Russia's gross domestic product has plummeted to about half its 1991 level, and the Finance Ministry recently forecast that it will slip again by 3 to 9 percent next year. "Most Russian industries did not reform themselves," says Vilen Perlamotrov, an expert with the independent Institute of Market Problems.
"They were slow to introduce new product lines. They didn't make use of advertising to overcome the negative image of Soviet goods in the minds of Russian consumers. So, they were easily squeezed out of the market."
Neschadin, whose center organizes an annual contest to select the best Russian consumer products, says those few companies that did undergo painful restructuring in recent years are now surviving. Some are prospering.
He cites the Cherkisova and Tsaritsino plants, Moscow-region dairy producers, which upped quality control and introduced Western-style packaging a few years ago. Even without the relative price boost conferred by ruble devaluation, their milk, yogurt, sour cream, and processed-cheese products had pushed most foreign brands off Moscow shop shelves by this year.
Green Mama, a line of soap and beauty products, has been aggressively grabbing market share away from imports since devaluation gave it a huge price advantage, Neschadin says.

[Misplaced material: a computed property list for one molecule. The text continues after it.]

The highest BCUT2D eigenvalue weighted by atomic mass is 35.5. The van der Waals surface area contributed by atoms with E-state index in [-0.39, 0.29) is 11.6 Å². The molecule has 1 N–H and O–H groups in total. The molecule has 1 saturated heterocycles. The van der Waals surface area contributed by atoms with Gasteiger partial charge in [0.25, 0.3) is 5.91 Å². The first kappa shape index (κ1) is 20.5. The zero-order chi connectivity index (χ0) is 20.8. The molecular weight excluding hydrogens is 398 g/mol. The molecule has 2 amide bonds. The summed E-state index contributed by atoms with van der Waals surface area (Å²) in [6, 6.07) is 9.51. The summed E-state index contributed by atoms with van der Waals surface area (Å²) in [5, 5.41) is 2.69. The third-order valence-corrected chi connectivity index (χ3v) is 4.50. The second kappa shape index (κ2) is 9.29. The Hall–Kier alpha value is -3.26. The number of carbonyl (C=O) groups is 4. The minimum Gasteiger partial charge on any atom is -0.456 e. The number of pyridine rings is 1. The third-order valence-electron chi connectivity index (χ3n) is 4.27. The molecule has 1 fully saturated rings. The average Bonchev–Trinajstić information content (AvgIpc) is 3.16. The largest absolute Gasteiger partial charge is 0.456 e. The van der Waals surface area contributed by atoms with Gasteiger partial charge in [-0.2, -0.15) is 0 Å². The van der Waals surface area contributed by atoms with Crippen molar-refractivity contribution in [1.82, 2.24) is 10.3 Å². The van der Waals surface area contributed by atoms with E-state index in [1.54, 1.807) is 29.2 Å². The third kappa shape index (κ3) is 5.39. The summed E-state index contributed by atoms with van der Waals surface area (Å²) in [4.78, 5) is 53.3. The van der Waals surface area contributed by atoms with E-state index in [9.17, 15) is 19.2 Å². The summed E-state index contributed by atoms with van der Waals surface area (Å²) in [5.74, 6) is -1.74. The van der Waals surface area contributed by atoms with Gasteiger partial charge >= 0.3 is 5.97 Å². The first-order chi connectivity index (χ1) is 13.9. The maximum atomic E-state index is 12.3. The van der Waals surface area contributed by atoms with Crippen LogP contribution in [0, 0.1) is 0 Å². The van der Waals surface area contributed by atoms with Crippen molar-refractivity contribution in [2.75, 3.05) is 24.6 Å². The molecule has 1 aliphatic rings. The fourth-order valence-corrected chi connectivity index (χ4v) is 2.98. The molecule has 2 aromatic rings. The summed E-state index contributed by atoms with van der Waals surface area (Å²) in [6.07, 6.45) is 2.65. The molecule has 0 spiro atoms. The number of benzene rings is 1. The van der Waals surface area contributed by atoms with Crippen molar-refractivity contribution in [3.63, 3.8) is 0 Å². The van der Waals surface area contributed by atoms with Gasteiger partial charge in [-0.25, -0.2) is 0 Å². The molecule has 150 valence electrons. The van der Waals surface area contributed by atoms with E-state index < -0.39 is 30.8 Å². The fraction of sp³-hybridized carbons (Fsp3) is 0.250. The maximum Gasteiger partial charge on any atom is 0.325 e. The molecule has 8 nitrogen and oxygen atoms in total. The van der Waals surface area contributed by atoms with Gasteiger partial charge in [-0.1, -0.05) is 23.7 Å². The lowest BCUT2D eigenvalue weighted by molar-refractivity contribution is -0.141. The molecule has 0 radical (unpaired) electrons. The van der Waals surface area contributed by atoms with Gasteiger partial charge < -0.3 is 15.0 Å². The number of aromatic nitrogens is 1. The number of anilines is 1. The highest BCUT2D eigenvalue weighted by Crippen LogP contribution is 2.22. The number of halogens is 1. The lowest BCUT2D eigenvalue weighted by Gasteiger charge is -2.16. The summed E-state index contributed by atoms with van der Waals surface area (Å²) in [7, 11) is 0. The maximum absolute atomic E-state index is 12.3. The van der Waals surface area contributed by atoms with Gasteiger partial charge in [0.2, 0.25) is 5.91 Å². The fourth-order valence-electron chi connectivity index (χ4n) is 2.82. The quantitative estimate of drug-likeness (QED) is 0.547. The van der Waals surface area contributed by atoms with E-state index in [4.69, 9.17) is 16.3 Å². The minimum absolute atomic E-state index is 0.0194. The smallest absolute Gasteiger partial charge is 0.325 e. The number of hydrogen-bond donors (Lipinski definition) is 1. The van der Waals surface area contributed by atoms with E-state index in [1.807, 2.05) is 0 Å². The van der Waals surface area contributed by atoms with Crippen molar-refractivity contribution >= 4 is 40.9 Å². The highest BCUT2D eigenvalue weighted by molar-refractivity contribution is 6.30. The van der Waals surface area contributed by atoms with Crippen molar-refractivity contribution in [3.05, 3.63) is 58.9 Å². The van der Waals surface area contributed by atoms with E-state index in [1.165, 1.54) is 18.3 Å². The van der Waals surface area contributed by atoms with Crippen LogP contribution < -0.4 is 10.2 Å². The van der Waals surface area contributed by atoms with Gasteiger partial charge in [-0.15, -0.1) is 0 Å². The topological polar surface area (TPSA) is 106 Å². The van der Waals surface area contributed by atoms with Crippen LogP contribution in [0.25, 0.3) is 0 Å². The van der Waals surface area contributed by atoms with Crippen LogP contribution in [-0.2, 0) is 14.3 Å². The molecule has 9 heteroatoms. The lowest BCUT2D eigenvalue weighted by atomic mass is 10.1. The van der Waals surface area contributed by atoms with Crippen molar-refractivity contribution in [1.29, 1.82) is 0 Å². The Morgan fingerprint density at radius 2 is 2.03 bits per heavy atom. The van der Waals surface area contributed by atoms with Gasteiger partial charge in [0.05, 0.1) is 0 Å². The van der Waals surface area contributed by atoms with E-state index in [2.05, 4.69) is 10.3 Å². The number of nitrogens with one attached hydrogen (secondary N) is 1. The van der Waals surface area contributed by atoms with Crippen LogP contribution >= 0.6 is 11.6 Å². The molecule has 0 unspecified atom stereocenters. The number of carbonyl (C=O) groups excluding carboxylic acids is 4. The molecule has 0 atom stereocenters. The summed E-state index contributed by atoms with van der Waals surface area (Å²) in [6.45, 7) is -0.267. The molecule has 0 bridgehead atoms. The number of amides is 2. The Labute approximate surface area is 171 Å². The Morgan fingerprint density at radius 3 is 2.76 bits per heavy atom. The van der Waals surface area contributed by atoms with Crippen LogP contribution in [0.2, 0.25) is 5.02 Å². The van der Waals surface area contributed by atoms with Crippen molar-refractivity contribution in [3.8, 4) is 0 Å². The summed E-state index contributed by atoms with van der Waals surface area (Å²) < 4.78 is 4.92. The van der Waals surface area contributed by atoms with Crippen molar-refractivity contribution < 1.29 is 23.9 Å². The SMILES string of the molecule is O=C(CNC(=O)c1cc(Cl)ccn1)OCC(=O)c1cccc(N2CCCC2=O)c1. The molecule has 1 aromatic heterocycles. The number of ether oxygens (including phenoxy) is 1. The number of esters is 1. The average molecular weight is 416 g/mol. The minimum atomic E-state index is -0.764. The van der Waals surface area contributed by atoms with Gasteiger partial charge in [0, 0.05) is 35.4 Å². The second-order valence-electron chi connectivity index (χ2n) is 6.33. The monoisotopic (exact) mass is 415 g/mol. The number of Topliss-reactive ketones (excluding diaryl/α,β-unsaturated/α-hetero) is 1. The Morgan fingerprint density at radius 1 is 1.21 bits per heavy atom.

"This is particularly encouraging, since the reputation of Soviet-made cosmetics and bath products was the most dismal of all," he says. "If they can come back in this field, anything is possible."
Dumplings snatched up
Another example is the Biryulevsky meatpacking plant, which began producing frozen pelmeny, traditional Siberian-style meat dumplings, a couple of years ago. Seldom seen in Soviet times, except in homemade form, pelmeny served with sour cream is an ample meal in itself.
"There aren't many good quality frozen or tinned Russian foods on the market, but when they appear people snap them up," says Vera Khaliulina, manager of the Shabalovka grocery shop in downtown Moscow. "It shows Russian products can compete."
But some foreign companies that started operations in Russia are now cutting back or leaving altogether. One of the Gorbachev-era pioneers in the new Eastern market, Pizza Hut, announced recently that it will sell its two downtown Moscow outlets and pull out by the end of this year.
One exception to this trend - which might prove the rule - is the hamburger giant McDonald's, which has opened four new restaurants in Russia since the August crisis and plans to more than double the total number to 100 by the turn of the century.
Buying in rubles
"When we entered this market a decade ago, we realized we had to integrate into the domestic economy and find Russian sources for everything we make," says Glen Steeves, the Canadian managing director of McDonald's-Russia. Today, he says, about 80 percent of the chain's products are grown and processed locally.
"The fact that most of our inputs are measured in rubles has insulated us from the shock of devaluation," he says. "Our prices have risen somewhat, but in dollar terms they have fallen. Business is only marginally lower than pre-crisis levels."